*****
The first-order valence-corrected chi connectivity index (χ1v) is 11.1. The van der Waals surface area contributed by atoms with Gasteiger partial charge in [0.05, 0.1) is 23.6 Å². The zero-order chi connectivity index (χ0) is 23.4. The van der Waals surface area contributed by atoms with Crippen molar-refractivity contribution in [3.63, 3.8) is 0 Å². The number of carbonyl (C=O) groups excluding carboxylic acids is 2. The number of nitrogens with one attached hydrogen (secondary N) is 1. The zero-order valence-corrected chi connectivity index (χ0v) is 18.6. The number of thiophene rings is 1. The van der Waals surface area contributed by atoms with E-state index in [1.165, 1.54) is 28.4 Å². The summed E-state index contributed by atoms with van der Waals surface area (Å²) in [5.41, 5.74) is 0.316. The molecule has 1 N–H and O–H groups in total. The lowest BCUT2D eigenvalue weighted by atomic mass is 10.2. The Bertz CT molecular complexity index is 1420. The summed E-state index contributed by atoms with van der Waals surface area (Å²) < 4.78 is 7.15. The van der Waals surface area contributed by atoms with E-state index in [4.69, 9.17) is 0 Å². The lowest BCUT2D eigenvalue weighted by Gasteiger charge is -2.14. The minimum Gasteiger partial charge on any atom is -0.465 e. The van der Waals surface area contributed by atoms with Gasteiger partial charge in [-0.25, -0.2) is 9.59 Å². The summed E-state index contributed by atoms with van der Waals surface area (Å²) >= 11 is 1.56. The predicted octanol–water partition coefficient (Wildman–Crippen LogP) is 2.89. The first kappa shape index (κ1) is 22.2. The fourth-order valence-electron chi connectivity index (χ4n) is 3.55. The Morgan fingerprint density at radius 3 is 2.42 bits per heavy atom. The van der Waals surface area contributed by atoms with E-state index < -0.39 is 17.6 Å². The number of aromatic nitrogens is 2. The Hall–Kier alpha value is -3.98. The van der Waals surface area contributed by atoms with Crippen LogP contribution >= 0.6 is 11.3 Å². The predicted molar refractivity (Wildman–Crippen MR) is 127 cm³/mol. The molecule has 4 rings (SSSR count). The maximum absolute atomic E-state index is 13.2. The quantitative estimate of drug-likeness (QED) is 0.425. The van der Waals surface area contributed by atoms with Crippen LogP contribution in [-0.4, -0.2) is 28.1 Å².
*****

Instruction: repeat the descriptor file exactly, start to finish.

The first-order valence-corrected chi connectivity index (χ1v) is 11.1. The van der Waals surface area contributed by atoms with Gasteiger partial charge in [0.05, 0.1) is 23.6 Å². The zero-order chi connectivity index (χ0) is 23.4. The van der Waals surface area contributed by atoms with Crippen molar-refractivity contribution in [3.63, 3.8) is 0 Å². The number of carbonyl (C=O) groups excluding carboxylic acids is 2. The number of nitrogens with one attached hydrogen (secondary N) is 1. The zero-order valence-corrected chi connectivity index (χ0v) is 18.6. The number of thiophene rings is 1. The van der Waals surface area contributed by atoms with E-state index in [1.165, 1.54) is 28.4 Å². The summed E-state index contributed by atoms with van der Waals surface area (Å²) in [5.41, 5.74) is 0.316. The molecule has 1 N–H and O–H groups in total. The lowest BCUT2D eigenvalue weighted by atomic mass is 10.2. The Bertz CT molecular complexity index is 1420. The summed E-state index contributed by atoms with van der Waals surface area (Å²) < 4.78 is 7.15. The van der Waals surface area contributed by atoms with E-state index in [4.69, 9.17) is 0 Å². The lowest BCUT2D eigenvalue weighted by Gasteiger charge is -2.14. The minimum Gasteiger partial charge on any atom is -0.465 e. The van der Waals surface area contributed by atoms with Gasteiger partial charge in [-0.25, -0.2) is 9.59 Å². The summed E-state index contributed by atoms with van der Waals surface area (Å²) >= 11 is 1.56. The predicted octanol–water partition coefficient (Wildman–Crippen LogP) is 2.89. The first kappa shape index (κ1) is 22.2. The fourth-order valence-electron chi connectivity index (χ4n) is 3.55. The Morgan fingerprint density at radius 3 is 2.42 bits per heavy atom. The van der Waals surface area contributed by atoms with E-state index < -0.39 is 17.6 Å². The number of aromatic nitrogens is 2. The Hall–Kier alpha value is -3.98. The van der Waals surface area contributed by atoms with Crippen LogP contribution >= 0.6 is 11.3 Å². The predicted molar refractivity (Wildman–Crippen MR) is 127 cm³/mol. The molecule has 4 rings (SSSR count). The maximum absolute atomic E-state index is 13.2. The quantitative estimate of drug-likeness (QED) is 0.425. The van der Waals surface area contributed by atoms with Crippen LogP contribution in [-0.4, -0.2) is 28.1 Å².